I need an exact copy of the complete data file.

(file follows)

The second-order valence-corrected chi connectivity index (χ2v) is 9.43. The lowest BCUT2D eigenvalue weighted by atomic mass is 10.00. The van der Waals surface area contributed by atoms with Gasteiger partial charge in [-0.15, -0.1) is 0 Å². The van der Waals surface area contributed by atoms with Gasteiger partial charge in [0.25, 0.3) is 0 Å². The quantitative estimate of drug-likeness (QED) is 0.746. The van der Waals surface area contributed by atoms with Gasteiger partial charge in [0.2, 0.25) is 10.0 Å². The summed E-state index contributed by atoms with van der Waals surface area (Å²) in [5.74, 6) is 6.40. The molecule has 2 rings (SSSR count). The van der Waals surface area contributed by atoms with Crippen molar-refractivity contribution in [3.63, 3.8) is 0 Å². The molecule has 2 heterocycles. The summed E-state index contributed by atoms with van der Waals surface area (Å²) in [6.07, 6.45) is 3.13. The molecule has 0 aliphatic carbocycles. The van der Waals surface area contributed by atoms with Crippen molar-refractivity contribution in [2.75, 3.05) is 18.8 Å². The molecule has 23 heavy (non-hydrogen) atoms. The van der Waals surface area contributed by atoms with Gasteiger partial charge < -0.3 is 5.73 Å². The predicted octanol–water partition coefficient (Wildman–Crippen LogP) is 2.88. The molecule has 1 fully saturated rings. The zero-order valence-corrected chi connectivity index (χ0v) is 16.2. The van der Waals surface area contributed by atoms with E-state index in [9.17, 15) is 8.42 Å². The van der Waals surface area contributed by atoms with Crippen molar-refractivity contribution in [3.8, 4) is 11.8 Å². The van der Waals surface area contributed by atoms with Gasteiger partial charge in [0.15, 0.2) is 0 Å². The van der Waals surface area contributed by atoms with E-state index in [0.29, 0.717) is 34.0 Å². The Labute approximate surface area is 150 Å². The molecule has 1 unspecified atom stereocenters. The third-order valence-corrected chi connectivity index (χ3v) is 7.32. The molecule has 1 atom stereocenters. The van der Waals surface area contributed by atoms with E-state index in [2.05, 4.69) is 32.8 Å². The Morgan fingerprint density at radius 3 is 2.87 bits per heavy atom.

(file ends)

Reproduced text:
The second-order valence-corrected chi connectivity index (χ2v) is 9.43. The lowest BCUT2D eigenvalue weighted by atomic mass is 10.00. The van der Waals surface area contributed by atoms with Gasteiger partial charge in [-0.15, -0.1) is 0 Å². The van der Waals surface area contributed by atoms with Gasteiger partial charge in [0.25, 0.3) is 0 Å². The quantitative estimate of drug-likeness (QED) is 0.746. The van der Waals surface area contributed by atoms with Gasteiger partial charge in [0.2, 0.25) is 10.0 Å². The summed E-state index contributed by atoms with van der Waals surface area (Å²) in [5.74, 6) is 6.40. The molecule has 2 rings (SSSR count). The van der Waals surface area contributed by atoms with Crippen molar-refractivity contribution in [3.63, 3.8) is 0 Å². The molecule has 2 heterocycles. The summed E-state index contributed by atoms with van der Waals surface area (Å²) in [6.07, 6.45) is 3.13. The molecule has 0 aliphatic carbocycles. The van der Waals surface area contributed by atoms with Crippen molar-refractivity contribution in [2.75, 3.05) is 18.8 Å². The molecule has 23 heavy (non-hydrogen) atoms. The van der Waals surface area contributed by atoms with Gasteiger partial charge < -0.3 is 5.73 Å². The predicted octanol–water partition coefficient (Wildman–Crippen LogP) is 2.88. The molecule has 1 fully saturated rings. The zero-order valence-corrected chi connectivity index (χ0v) is 16.2. The van der Waals surface area contributed by atoms with E-state index in [9.17, 15) is 8.42 Å². The van der Waals surface area contributed by atoms with Crippen molar-refractivity contribution in [3.8, 4) is 11.8 Å². The van der Waals surface area contributed by atoms with Gasteiger partial charge in [0.15, 0.2) is 0 Å². The van der Waals surface area contributed by atoms with E-state index in [0.29, 0.717) is 34.0 Å². The Labute approximate surface area is 150 Å². The molecule has 1 unspecified atom stereocenters. The third-order valence-corrected chi connectivity index (χ3v) is 7.32. The molecule has 1 atom stereocenters. The van der Waals surface area contributed by atoms with E-state index in [2.05, 4.69) is 32.8 Å². The Morgan fingerprint density at radius 3 is 2.87 bits per heavy atom.